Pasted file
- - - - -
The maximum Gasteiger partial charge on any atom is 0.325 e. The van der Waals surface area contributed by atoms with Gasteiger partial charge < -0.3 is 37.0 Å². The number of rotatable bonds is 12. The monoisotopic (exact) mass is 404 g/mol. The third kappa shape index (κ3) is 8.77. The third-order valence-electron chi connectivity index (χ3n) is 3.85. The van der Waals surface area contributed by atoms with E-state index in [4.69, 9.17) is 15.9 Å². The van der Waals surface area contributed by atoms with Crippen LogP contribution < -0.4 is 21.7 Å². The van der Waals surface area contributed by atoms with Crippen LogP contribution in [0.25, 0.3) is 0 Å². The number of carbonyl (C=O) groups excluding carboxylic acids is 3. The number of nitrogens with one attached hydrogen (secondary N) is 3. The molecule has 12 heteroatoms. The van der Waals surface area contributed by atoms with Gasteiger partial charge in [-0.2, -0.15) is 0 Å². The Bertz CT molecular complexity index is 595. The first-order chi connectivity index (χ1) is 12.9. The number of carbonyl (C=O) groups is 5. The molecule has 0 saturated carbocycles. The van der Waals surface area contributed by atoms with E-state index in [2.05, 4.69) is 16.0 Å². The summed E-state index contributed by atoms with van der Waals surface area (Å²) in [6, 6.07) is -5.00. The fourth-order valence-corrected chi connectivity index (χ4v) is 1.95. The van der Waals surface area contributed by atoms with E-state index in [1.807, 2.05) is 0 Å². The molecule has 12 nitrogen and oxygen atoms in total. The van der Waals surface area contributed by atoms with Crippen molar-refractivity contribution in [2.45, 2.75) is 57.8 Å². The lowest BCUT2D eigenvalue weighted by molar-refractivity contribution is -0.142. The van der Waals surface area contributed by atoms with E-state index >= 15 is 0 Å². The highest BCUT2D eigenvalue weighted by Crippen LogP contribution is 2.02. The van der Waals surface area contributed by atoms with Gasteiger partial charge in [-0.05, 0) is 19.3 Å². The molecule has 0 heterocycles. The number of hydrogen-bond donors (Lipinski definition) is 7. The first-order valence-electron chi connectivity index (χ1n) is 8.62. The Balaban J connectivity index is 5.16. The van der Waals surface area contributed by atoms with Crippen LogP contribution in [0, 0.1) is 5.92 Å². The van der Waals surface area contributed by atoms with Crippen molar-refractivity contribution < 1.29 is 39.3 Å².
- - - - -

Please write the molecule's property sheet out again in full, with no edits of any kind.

The maximum Gasteiger partial charge on any atom is 0.325 e. The van der Waals surface area contributed by atoms with Gasteiger partial charge < -0.3 is 37.0 Å². The number of rotatable bonds is 12. The monoisotopic (exact) mass is 404 g/mol. The third kappa shape index (κ3) is 8.77. The third-order valence-electron chi connectivity index (χ3n) is 3.85. The van der Waals surface area contributed by atoms with E-state index in [4.69, 9.17) is 15.9 Å². The van der Waals surface area contributed by atoms with Crippen LogP contribution < -0.4 is 21.7 Å². The van der Waals surface area contributed by atoms with Crippen LogP contribution in [0.25, 0.3) is 0 Å². The number of carbonyl (C=O) groups excluding carboxylic acids is 3. The number of nitrogens with one attached hydrogen (secondary N) is 3. The molecule has 12 heteroatoms. The van der Waals surface area contributed by atoms with Gasteiger partial charge in [-0.2, -0.15) is 0 Å². The Bertz CT molecular complexity index is 595. The first-order chi connectivity index (χ1) is 12.9. The number of carbonyl (C=O) groups is 5. The molecule has 0 saturated carbocycles. The van der Waals surface area contributed by atoms with E-state index in [2.05, 4.69) is 16.0 Å². The summed E-state index contributed by atoms with van der Waals surface area (Å²) in [6, 6.07) is -5.00. The fourth-order valence-corrected chi connectivity index (χ4v) is 1.95. The van der Waals surface area contributed by atoms with E-state index in [1.807, 2.05) is 0 Å². The molecule has 12 nitrogen and oxygen atoms in total. The van der Waals surface area contributed by atoms with Crippen molar-refractivity contribution in [2.45, 2.75) is 57.8 Å². The lowest BCUT2D eigenvalue weighted by molar-refractivity contribution is -0.142. The van der Waals surface area contributed by atoms with E-state index >= 15 is 0 Å². The highest BCUT2D eigenvalue weighted by Crippen LogP contribution is 2.02. The van der Waals surface area contributed by atoms with Gasteiger partial charge in [-0.05, 0) is 19.3 Å². The molecule has 0 heterocycles. The number of hydrogen-bond donors (Lipinski definition) is 7. The first-order valence-electron chi connectivity index (χ1n) is 8.62. The Balaban J connectivity index is 5.16. The van der Waals surface area contributed by atoms with Crippen LogP contribution in [0, 0.1) is 5.92 Å². The van der Waals surface area contributed by atoms with Crippen molar-refractivity contribution < 1.29 is 39.3 Å².